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If health-care reform falters, insurers may pay a high price

By By Lawrence J. Mcquillan

McClatchy-Tribune News Service (MCT)

Published: Thursday, Oct. 3 2013 9:15 a.m. MDT

In this May 11, 2009 file photo, America's Health Insurance Plans President and Chief Executive Officer Karen Ignagni, speaks to reporters at the National Press Club in Washington.

Manuel Balce Ceneta, Associated Press

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OAKLAND, Calif. — America’s health insurance companies sold out for higher profits when they fought for the Affordable Care Act rather than a patient-driven system that would best serve the sick.

Big insurers were omnipresent during the health-care negotiations. Their most effective negotiator was Karen Ignagni, CEO of America’s Health Insurance Plans, the industry’s leading lobby. Washingtonian magazine called her one of the top three “Top Guns” of all trade association heads, and she proved it.

In March 2009, Ignagni promised President Barack Obama: “You have our commitment to play, to contribute, and to help pass health-care reform this year.” And play she did.

Ignagni and AHIP members participated in hundreds of meetings and spent millions of dollars to shape the final bill. Between January 2007 and August 2012, the political action committees of AHIP and the 11 largest health insurance companies gave $10.2 million to federal politicians, according to Federal Election Commission filings.

They received a lot for their time and money.

The Affordable Care Act requires almost every American to buy health insurance or pay a penalty. Nothing was more important to insurers than securing the individual mandate because it will force people to buy their product, many with hefty federal subsidies.

Just as corn farmers support ethanol subsidies, health insurers support insurance subsidies. Private insurers stand to gain at least 18 million new customers through 2022 due to the health-care law, according to the Congressional Budget Office.

Not everything in the act helps insurers, but they were savvy enough to make sure the net effect of the law helped their bottom line. Stock prices reveal the positive effect on the long-term profitability of the largest health insurance companies.

For example, during the two years after President Obama signed the health-care bill into law in March 2010, Aetna’s share price increased 33 percent, UnitedHealth gained 65 percent, and Humana climbed 76 percent, all outperforming the 14 percent rise in the Standard and Poor’s 500 Index during the period. Health insurance stocks outperformed the market during the run up to the bill’s signing too.

It pays to be one of the few sellers of a product the government is going to force everyone to buy and provides subsidies to help them do it.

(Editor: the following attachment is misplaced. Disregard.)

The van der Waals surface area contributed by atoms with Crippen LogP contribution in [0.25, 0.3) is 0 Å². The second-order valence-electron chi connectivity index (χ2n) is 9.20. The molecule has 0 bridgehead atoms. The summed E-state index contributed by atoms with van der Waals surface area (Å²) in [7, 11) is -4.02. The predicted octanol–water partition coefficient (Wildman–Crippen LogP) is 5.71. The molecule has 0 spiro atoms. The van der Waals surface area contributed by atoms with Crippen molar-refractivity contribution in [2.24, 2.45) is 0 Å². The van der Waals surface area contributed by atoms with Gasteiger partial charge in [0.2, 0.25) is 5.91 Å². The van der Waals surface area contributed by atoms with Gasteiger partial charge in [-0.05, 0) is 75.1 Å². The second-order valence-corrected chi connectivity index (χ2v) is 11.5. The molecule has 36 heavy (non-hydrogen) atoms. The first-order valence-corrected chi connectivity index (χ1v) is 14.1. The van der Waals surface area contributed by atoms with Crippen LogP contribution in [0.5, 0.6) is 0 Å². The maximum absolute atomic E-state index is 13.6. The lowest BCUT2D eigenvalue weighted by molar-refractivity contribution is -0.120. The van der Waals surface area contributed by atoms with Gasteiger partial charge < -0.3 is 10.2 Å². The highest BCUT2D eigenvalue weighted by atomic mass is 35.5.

Insurers were so pleased with the final bill that a month after Obama signed it, Ignagni said her organization was “strongly committed” to its “successful implementation.” In that cause, AHIP became the act’s marketing partner.

AHIP provided seed money to “Enroll America,” a 50-state implementation effort led by Ron Pollack of Families USA. “We are participating in it,” said AHIP spokesman Robert Zirkelbach. “The goal is to get everyone covered.”

Actually, the primary goal is to force coverage on the young, healthy and subsidized — because that will boost the insurers’ profits the most.

Ignagni is now focused on getting Congress to kill the premium tax because that will increase the price of insurance, encouraging people to pay the penalty and opt out of the law’s requirement to buy insurance. Americans should understand that none of this was written in stone.

Health insurance companies could have fought the health-care legislation, but chose instead to sell out the public for the government dole and massive subsidies.

Americans would be better served by a patient-driven system of privately purchased, affordable and portable health insurance with health savings accounts and payment assistance for the poor.

Tax breaks would go to individuals, not employers. This would put more buying power in the hands of patients seeking the best health care at the lowest price.

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ABOUT THE WRITER

Lawrence J. McQuillan is a senior fellow and the director of the Center on Entrepreneurial Innovation at The Independent Institute, 100 Swan Way, Oakland, Calif. 94621; website: www.independent.org.

This essay is available to McClatchy-Tribune News Service subscribers. McClatchy-Tribune did not subsidize the writing of this column; the opinions are those of the writer and do not necessarily represent the views of McClatchy-Tribune or its editors.

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© 2013, The Independent Institute

Distributed by MCT Information Services

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